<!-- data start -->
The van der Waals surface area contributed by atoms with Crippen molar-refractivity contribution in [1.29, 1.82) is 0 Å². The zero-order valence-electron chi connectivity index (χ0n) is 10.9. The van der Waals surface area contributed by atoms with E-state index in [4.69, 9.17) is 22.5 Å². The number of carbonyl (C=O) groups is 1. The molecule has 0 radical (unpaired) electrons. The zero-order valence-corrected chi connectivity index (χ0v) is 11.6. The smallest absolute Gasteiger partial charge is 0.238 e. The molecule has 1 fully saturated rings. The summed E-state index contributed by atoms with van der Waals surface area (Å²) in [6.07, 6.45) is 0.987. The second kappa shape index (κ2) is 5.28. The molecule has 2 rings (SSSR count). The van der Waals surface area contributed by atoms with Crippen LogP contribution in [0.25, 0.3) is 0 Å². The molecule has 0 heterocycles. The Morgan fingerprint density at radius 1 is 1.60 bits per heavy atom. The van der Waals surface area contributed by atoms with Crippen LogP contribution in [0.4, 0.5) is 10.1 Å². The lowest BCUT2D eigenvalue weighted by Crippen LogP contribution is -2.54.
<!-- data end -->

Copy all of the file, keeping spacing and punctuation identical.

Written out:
The van der Waals surface area contributed by atoms with Crippen molar-refractivity contribution in [1.29, 1.82) is 0 Å². The zero-order valence-electron chi connectivity index (χ0n) is 10.9. The van der Waals surface area contributed by atoms with E-state index in [4.69, 9.17) is 22.5 Å². The number of carbonyl (C=O) groups is 1. The molecule has 0 radical (unpaired) electrons. The zero-order valence-corrected chi connectivity index (χ0v) is 11.6. The smallest absolute Gasteiger partial charge is 0.238 e. The molecule has 1 fully saturated rings. The summed E-state index contributed by atoms with van der Waals surface area (Å²) in [6.07, 6.45) is 0.987. The second kappa shape index (κ2) is 5.28. The molecule has 2 rings (SSSR count). The van der Waals surface area contributed by atoms with Crippen LogP contribution in [0.25, 0.3) is 0 Å². The molecule has 0 heterocycles. The Morgan fingerprint density at radius 1 is 1.60 bits per heavy atom. The van der Waals surface area contributed by atoms with Crippen LogP contribution in [0.4, 0.5) is 10.1 Å². The lowest BCUT2D eigenvalue weighted by Crippen LogP contribution is -2.54.